I guess you can say, I no longer believe that one must turn their back on those who choose to not pursuit greater success in their lives.  For a long time, I thought that this was necessary. I even used to believe that a certain level of disdain had to be held towards those who choose to not pursue their potential.  Perhaps it was because I took their rejection of pursuing success personally.

As I mentioned, thinking in this way was a mistake of mine.  Having a contempt for the unambitious, never, not even once, improved my results, or further my advancement in life.

What I did realize, was that I don’t need to exclude those who have yet to join the march towards fulfilling their potential.  I realized, that success has much more to do with acceptance and positivity, than it does with exclusion and negativity.


I also realized, that the idea of the ‘masses’ as an equivalent to the permanently unsuccessful, is but one perception, of a multi-faceted reality.  I also don’t think there needs to always be such a large predetermined group of people who are unsuccessful.  People can change, our paths are malleable.

And in thinking deeply on the concept of walking away from the masses, I currently believe such an approach can create unnecessary animosity.  An animosity that can be found in the conflict between the ‘haves’ and the ‘have-nots’.  An animosity that can limit the happiness and wholeness of those on their personal journey towards success.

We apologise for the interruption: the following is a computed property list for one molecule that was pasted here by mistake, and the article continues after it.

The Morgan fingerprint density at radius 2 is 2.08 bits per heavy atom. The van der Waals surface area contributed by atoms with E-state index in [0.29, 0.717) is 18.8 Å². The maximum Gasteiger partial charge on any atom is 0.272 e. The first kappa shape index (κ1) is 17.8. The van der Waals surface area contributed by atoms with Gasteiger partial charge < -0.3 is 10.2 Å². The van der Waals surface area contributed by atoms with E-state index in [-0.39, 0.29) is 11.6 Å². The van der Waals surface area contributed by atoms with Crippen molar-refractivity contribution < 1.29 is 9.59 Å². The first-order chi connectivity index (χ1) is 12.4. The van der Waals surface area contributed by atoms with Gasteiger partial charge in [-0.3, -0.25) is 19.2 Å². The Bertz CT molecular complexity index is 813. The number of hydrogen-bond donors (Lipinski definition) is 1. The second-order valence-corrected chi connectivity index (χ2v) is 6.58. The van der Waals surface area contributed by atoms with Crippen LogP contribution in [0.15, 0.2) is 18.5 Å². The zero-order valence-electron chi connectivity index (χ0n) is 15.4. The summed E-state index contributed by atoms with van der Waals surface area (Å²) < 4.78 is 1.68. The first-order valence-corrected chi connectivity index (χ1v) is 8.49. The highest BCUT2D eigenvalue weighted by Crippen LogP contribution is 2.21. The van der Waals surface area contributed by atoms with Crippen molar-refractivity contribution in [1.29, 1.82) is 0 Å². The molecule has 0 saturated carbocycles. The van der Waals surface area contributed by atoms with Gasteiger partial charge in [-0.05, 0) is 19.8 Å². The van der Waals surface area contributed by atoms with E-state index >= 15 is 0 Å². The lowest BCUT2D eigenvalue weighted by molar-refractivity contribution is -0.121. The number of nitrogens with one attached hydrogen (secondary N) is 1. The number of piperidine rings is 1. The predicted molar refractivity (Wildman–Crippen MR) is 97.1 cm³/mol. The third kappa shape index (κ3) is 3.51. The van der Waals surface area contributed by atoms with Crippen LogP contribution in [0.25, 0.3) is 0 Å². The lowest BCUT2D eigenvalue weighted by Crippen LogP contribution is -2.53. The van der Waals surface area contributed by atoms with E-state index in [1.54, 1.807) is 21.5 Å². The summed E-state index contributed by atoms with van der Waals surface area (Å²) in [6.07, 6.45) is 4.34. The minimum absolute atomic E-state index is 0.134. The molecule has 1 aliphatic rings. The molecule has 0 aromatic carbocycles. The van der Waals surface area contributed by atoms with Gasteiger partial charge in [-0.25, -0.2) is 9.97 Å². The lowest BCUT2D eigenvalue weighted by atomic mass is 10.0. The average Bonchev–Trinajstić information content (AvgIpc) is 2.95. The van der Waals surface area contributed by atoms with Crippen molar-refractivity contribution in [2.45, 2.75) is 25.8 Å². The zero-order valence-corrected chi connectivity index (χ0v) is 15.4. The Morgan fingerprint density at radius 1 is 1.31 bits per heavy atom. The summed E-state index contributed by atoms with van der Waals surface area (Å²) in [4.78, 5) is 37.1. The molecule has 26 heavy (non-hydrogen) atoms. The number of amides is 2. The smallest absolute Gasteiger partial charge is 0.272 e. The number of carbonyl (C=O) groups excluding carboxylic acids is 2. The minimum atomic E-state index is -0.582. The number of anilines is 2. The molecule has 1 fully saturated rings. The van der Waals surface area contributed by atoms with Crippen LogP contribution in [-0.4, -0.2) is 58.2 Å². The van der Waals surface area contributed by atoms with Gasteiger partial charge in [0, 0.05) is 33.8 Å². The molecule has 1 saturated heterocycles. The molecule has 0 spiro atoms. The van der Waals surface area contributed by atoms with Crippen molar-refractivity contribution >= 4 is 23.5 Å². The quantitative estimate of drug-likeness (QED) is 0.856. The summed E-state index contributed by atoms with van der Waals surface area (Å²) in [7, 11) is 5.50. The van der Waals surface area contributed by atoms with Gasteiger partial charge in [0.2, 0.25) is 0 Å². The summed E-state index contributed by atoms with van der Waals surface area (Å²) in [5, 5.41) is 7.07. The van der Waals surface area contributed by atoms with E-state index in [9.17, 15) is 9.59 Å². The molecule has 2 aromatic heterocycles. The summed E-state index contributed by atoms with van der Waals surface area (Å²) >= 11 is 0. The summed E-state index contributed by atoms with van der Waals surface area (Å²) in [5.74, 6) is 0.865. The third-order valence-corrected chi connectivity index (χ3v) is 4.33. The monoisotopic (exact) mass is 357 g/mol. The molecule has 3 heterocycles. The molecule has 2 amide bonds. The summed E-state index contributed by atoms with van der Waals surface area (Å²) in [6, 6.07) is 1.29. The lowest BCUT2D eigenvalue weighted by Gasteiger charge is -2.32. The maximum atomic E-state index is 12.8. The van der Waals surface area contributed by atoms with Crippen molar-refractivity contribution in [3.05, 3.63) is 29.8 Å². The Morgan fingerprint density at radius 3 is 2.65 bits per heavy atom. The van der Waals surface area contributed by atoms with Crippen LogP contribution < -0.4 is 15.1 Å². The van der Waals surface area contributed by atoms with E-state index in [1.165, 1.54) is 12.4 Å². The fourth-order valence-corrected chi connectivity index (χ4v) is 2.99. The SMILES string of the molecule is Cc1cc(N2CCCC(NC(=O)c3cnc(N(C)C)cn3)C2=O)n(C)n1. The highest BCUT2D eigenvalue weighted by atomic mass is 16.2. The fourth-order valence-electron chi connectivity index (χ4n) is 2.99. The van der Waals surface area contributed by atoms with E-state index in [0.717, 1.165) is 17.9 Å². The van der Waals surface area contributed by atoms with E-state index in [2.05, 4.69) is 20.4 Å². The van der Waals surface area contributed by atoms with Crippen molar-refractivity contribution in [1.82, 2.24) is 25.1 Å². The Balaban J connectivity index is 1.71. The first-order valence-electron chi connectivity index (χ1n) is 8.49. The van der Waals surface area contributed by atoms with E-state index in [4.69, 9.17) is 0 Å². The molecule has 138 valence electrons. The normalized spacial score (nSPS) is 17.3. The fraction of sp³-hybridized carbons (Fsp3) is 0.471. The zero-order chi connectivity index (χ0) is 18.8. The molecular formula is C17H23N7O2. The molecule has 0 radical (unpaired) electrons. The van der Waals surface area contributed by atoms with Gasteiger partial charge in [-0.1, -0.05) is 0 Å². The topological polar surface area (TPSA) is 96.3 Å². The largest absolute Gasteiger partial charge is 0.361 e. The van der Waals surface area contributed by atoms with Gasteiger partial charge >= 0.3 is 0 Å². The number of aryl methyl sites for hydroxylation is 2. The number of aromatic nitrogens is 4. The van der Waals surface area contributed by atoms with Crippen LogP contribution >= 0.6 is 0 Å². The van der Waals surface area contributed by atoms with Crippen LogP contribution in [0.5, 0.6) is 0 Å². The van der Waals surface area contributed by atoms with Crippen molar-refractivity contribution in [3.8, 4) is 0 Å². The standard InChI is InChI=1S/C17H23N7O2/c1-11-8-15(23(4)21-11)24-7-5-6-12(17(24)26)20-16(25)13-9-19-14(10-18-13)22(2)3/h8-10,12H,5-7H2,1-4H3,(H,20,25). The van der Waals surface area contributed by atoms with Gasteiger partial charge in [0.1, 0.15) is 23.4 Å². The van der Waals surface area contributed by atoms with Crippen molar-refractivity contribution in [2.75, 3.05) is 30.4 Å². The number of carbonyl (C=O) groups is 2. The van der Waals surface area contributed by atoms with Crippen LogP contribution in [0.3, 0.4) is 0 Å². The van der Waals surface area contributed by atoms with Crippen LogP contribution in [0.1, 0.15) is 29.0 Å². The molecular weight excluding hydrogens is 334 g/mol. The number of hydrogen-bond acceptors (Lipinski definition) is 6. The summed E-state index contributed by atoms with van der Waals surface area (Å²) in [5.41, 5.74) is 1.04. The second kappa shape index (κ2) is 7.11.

I have chosen to look at the situation a bit differently.  I am no longer going to pride myself on saying walk away from 97%, just to succeed.  Instead of having a mentality of success that excludes, I am shifting my mentally to a mindset that includes.


I believe that just about everyone, at some level, wants much of the same things.  To live a life of abundance.  To live a life filled with increasing levels of beauty, fun, laughter, happiness, and accomplishment.

And so, as to not disrespect the efforts that everyone makes day-in and day-out to pursue their own happiness, I now say, Let’s GO.  No longer will I think in terms of walking away, because walking away is to turn one’s back on others.

I don’t want to turn my back on anyone any more.  Instead, I choose to stand for encouragement.  I want to promote possibility.  I will now ask others to come along on our journey, on a different path.  Not to intentionally leave anyone behind, but instead to discover the greatness that lies ahead and awaits each of us, together.


We don’t have to deliberately leave anyone behind to find out how to express and realize our gifts.

Certainly, the people who choose to tap into their talents, and push forth with extra effort are going to arrive at a different place than those who don’t.  But the decision to do so does not have to be a purposeful leaving behind of others.

I’ve accepted that the results others get in their life is their choice…their responsibility.  I just hope they don’t forget, that a brighter future awaits them too….and that they are always invited.

Some people will come along and do what it takes, and others will not.  To those that won’t, I’ll no longer say, ‘then I must walk away.’  Instead, I’ll happily respond with an open hand … ‘let’s go, greatness is this way‘.